Experiments led by Nicolas Dauphas of the University of Chicago and Chicago’s
Field Museum have validated some controversial rocks from Greenland as the
potential site for the earliest evidence of life on Earth.

“The samples that I have studied are extremely controversial,” said Dauphas, an
Assistant Professor in Geophysical Sciences at the University of Chicago and a
Field Museum Associate. Some scientists have claimed that these rocks from
Greenland’s banded iron formations contain traces of life that push back the
biological record of life on earth to 3.85 billion years ago. Others, however,
dismiss the claim. They argue that the rocks originally existed in a molten
state, a condition unsuitable for the preservation of evidence for life.

“My results show unambiguously that the rocks are sediments deposited at the
bottom of an ocean,” Dauphas said. “This is an important result. It puts the
search for life on the early Earth on firm foundations.”

Dauphas will announce his findings in the Dec. 17 issue of the journal Science.
His co-authors are Meenakshi Wadhwa and Philip Janney of Chicago’s Field Museum,
Andrew Davis of the University of Chicago, and Mark van Zuilen and Bernard Marty
of France’s Centre de Recherches Petrographiques et Geochimiques.

The oldest-known microfossils, which come from Australia and are themselves
disputed, are more than 3.4 billion years old. Scientists have now turned their
attention to Greenland for evidence of even older biological activity.

The controversy over the Greenland rocks stemmed from changes they underwent
over the long history of the Earth. “During burial they were cooked under high
pressure and temperature, which completely modified the chemistry and mineralogy
of the rocks,” Dauphas said. Consequently, scientists found it difficult to
determine whether the rocks were igneous (those that had cooled from a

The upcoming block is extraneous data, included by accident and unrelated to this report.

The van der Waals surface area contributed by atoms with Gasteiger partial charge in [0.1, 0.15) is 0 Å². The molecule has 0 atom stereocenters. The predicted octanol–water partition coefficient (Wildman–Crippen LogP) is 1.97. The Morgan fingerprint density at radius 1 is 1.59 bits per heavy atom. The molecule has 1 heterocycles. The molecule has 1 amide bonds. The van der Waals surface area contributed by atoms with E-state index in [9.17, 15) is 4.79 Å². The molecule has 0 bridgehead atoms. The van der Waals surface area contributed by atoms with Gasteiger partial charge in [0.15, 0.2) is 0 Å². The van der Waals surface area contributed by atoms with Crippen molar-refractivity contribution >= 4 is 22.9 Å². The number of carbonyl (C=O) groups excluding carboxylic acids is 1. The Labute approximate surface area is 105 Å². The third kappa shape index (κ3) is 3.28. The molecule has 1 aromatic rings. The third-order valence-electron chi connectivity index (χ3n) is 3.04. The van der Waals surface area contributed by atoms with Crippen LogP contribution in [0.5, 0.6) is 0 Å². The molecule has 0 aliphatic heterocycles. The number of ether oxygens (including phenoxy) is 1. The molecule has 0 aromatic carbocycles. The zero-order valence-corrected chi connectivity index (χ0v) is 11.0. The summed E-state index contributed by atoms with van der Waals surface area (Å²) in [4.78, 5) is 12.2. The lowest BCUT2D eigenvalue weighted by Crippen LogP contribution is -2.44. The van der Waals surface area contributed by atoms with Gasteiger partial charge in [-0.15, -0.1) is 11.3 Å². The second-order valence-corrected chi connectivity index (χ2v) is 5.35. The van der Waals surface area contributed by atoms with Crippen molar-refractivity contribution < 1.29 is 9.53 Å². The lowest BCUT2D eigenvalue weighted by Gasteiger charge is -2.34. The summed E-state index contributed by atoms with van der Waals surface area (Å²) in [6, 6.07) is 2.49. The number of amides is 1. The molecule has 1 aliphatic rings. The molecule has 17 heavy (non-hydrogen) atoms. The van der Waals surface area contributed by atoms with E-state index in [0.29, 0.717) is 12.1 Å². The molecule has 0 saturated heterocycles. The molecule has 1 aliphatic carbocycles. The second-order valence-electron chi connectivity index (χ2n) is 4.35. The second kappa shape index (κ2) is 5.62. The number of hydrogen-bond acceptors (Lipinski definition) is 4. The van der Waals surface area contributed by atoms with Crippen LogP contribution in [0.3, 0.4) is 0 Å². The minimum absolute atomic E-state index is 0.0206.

once-molten state) or sedimentary (eroded and deposited by wind or water). Only
sedimentary rocks would be able to preserve evidence of life.

That question was finally answered by a state-of-the-art mass spectrometer in
Wadhwa’s laboratory at the Field Museum. The spectrometer was among the
resources that led Science co-authors Davis, Dauphas, Wadhwa and others earlier
this year to form the Chicago Center for Cosmochemistry.

The center is a collaboration between the University of Chicago, the Field
Museum and Argonne National Laboratory to study the elements and their many
atomic variations in meteorites and other materials from Earth and space.
Dauphas used the spectrometer to measure with high precision the subtle atomic
variations in the composition of iron, called isotopes, preserved in rocks on
the southwest coast of Greenland and Akilia Island. The variations in these
isotopes told them what type of process formed the rock, Wadhwa said.

“From the standpoint of these isotopes, there’s very convincing evidence that
these rocks cannot be of igneous origin,” she said.

Unlike igneous rocks, the Greenland samples contained a considerable range of
isotopic variation in iron isotopics, said Davis, Director of the Chicago Center
for Cosmochemistry and Senior Scientist at the University of Chicago’s Enrico
Fermi Institute. “All igneous rocks on the Earth have pretty much the same iron
isotopic composition, so it was really a pretty simple test.”

The question that remains is whether the Greenland rocks actually contain
evidence for early life. Circumstantial evidence suggests that they do. These
ancient rocks have been oxidized, meaning that they have chemically reacted with
oxygen. But the atmosphere of the early Earth contained much less oxygen than it
does today. Where did the oxygen come from?

Photosynthesis, a chemical process signaling the presence of bacteria, might be
the answer. It’s a question that Dauphas intends to pursue in his new Origins
Lab at the University of Chicago.

“We can’t claim at this stage that there is unequivocal evidence for biological
activity four billion years ago,” Davis said. “There are more experiments that
need to be done.”